lol I just answered this same question on another board.
My favorite exercise for develping power (assuming we are talking lower body) is whatever triple extension exercise that fits the needs analysis of my client. No two exercises give the same benefits or have the same carry over to function.
I am a USAW Coach so I tend to lean towards the Olympic Lifts, but I also like to do accomidated resistance training speed work as well (westside method).
Plyometrics are good as well but most people aren’t strong enough to get the full benefits from the myotatic reflex associated with it. It doesn’t do somebody any good to train the nervous system to react then not have the strength to follow through..this is detrimental to speed strength/power. A good rule of thumb here is if you can squat 2 times your body weight then you can the best benefit from intermediate and advanced plyo work.
It is important to remember that power has a time component and you want to be able to move the resistance fast but still get enough of a load to train the fast twitch fibers. This is normally done around 40-50% 1RM and as explosive as possible.
Agree is Joann, she answered this question very nicely! I am going to input a a different style to this answer. It is most important to understand the goal to structure the exercise relative to the goal. This is just an input not based on scientific evidence but it backed by a theory. I do not believe in exercise training for explosive power. Obviously athletes and many sports require power as large component of their of play. I believe that that to fulfill the need of explosive power practice should incorporate and reinforce the explosiveness. When people bring explosive combined with using forces of resistance such as free weights, kettlebells, body weight suspension systems – injuries are at large. Therefore, I think lifts should be done in a more controlled manor to develop the musculoskeletal structure and neural pathways. Then once your body is developed explosive sport specific training should be applied (this is what I consider functional).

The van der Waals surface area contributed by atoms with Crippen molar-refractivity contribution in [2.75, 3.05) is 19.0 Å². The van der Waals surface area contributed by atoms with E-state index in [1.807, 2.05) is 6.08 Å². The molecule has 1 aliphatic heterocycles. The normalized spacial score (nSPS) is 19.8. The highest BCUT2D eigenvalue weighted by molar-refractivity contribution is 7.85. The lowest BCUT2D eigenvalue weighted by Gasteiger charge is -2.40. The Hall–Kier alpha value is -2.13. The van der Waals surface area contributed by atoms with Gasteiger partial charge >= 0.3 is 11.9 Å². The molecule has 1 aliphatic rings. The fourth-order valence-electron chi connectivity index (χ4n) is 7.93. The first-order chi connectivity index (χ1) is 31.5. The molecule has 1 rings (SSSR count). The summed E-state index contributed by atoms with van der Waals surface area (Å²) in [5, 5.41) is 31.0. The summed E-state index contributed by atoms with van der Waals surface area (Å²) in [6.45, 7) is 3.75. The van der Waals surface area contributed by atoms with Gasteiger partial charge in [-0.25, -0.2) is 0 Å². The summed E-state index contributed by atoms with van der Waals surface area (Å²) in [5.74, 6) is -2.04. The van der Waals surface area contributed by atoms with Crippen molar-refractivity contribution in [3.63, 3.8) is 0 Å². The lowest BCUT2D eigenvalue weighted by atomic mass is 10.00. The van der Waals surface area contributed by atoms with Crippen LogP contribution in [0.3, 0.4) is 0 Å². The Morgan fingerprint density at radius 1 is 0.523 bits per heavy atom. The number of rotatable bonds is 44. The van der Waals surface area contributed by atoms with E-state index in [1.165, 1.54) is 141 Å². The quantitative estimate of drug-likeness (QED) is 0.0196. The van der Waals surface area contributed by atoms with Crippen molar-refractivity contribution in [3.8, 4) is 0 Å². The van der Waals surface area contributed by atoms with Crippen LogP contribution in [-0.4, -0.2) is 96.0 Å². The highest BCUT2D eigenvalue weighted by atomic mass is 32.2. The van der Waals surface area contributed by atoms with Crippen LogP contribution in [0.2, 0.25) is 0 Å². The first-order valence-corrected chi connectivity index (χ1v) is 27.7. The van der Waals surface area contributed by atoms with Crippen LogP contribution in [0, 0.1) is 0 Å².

Again this is my theory/opinion and this not backed by literature but I think it is pretty safe to say that this way would significantly reduce injury in the fitness field.
Fuel the Movement
It’s important to remember that power is comprised of two basic components speed and strength. As such an explosive power movement is performed at high speeds and a lot of force.
My favorite explosive exercise when I was much younger and performing Olympic style lifts was the split jerk. Love, love, love, that lift. Obviously, that is not for everyone.
We all know that exercise programming must be specific to the individual’s need and that the person performing explosive power movements must have really good base conditioning.
Thank you for your question.